Study Links Honey Bee Deaths to Corn Insecticide
A new study published in the American Chemical Society’s journal of Environmental Science and Technology creates a stronger link to what many scientists have already expressed concern over; the relationship between insecticides and mass die offs of honey bees.
Since seed coating with neonicotinoid insecticides was introduced in the late 1990s, European beekeepers have reported severe colony losses in the period of corn sowing (spring), according to researchers.
The study, entitled Assessment of the Environmental Exposure of Honeybees to Particulate Matter Containing Neonicotinoid Insecticides Coming from Corn Coated Seeds, focused on the technology used to plant the seeds and the use of neonicotinoid insecticides coated on corn seeds, which are commonly used because they’re believed to be less toxic to non-target animals.
Scientists believe the mass die offs may be caused by particles of the insecticide that reach the air when the drilling machines that are used for planting suck the seeds in and expel air, which contains the toxins. Researchers used different seeding methods and insecticide coatings, but all were found to kill bees that flew through the area.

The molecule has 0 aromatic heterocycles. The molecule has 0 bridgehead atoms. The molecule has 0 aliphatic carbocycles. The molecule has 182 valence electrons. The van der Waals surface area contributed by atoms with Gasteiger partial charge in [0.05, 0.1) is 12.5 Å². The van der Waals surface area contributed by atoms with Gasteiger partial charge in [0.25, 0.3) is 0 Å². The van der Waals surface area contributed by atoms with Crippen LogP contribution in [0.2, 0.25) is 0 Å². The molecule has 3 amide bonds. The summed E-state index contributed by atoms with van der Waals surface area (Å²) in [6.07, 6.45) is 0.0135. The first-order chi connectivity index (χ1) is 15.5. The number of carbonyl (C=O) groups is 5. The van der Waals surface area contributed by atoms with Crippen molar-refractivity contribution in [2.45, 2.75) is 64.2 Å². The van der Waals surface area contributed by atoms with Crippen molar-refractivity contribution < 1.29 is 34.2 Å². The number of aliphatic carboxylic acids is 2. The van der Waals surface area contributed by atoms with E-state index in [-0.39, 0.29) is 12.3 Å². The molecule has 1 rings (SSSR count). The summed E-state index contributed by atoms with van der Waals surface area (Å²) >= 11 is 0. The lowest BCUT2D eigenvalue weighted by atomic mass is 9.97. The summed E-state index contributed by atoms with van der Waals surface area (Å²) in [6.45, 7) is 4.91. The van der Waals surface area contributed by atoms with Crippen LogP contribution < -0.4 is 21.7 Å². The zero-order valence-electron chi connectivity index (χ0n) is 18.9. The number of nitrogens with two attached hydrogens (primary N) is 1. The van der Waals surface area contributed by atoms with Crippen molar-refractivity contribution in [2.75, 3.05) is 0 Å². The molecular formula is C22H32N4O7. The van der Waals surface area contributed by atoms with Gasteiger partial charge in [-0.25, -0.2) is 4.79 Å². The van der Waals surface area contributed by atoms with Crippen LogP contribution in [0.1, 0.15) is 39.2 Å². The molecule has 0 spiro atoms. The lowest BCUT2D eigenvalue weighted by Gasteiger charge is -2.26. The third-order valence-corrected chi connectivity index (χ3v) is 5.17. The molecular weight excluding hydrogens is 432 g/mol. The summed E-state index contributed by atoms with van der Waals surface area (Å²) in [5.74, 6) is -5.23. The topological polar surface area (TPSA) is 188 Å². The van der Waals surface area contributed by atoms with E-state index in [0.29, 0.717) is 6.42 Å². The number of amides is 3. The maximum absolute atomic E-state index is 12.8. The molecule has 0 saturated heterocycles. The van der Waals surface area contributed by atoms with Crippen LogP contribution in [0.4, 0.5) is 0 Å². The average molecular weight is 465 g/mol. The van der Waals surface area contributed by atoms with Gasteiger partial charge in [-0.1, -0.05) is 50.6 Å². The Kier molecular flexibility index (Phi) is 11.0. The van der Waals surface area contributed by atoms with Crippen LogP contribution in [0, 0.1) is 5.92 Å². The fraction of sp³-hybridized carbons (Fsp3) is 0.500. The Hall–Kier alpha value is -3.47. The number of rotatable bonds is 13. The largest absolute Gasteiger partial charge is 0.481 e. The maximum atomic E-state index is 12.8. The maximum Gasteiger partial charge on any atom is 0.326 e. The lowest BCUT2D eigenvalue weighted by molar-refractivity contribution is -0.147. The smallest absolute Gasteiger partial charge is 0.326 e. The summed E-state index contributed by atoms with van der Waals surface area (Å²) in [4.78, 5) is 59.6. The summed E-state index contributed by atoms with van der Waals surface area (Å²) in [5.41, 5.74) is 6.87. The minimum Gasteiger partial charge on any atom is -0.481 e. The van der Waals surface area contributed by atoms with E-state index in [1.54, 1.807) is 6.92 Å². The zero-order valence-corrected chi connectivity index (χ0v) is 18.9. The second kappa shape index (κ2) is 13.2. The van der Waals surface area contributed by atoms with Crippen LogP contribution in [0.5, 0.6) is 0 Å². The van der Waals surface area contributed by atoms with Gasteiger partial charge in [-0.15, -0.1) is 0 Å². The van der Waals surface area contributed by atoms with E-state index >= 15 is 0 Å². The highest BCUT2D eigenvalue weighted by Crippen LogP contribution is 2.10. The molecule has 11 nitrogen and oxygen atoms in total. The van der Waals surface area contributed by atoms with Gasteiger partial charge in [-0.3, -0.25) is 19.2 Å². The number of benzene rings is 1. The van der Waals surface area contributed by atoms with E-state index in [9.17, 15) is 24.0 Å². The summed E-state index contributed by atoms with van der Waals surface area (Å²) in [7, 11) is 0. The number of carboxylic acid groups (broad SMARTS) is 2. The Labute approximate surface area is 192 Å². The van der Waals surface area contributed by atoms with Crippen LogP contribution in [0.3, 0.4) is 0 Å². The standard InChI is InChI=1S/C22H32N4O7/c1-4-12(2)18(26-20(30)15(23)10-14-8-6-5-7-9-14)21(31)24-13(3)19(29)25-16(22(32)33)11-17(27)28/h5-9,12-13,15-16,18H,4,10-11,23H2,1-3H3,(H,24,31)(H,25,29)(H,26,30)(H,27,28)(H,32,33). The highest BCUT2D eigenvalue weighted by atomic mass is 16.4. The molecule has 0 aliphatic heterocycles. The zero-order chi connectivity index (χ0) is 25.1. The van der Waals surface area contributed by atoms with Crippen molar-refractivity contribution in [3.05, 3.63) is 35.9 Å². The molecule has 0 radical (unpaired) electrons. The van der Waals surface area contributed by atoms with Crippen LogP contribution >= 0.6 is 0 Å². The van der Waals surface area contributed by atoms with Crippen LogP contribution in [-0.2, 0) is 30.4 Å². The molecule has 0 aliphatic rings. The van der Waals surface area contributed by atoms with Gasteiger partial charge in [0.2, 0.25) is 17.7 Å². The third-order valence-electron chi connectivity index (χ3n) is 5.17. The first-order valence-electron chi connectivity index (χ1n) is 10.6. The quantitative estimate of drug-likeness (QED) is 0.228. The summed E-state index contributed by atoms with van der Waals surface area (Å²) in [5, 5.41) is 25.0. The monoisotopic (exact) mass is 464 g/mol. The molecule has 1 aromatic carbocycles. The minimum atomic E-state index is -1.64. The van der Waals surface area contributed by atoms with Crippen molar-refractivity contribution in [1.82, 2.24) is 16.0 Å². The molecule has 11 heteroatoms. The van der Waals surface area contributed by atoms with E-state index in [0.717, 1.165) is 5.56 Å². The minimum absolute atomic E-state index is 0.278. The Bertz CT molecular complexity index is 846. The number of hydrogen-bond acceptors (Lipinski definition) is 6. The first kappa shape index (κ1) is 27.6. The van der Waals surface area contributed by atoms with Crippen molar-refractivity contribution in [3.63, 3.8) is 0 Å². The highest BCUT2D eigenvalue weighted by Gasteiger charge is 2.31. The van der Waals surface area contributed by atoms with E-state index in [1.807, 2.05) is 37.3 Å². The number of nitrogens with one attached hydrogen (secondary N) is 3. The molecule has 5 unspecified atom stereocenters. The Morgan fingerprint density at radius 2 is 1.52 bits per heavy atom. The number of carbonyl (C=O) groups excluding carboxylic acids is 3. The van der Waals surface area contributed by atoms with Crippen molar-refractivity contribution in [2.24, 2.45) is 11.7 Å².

“Experimental results show that the environmental release of particles containing neonicotinoids can produce high exposure levels for bees, with lethal effects compatible with colony losses phenomena observed by beekeepers,” according to the study.
France, Germany, Italy and Slovenia have all suspended the use of neonicotinoids, and a recent report from the United Nations Environment Programme (UNEP) is calling the loss of honey bees a global crisis that could affect 70 percent of the world’s food supply, yet the EPA continues to allow their use in the U.S.
“Human beings have fabricated the illusion that in the 21st century they have the technological prowess to be independent of nature,” said Achim Steiner, UN Under-Secretary-General and UNEP Executive Director. “Bees underline the reality that we are more, not less, dependent on nature’s services in a world of close to seven billion people.”
Photo credit: billhinsee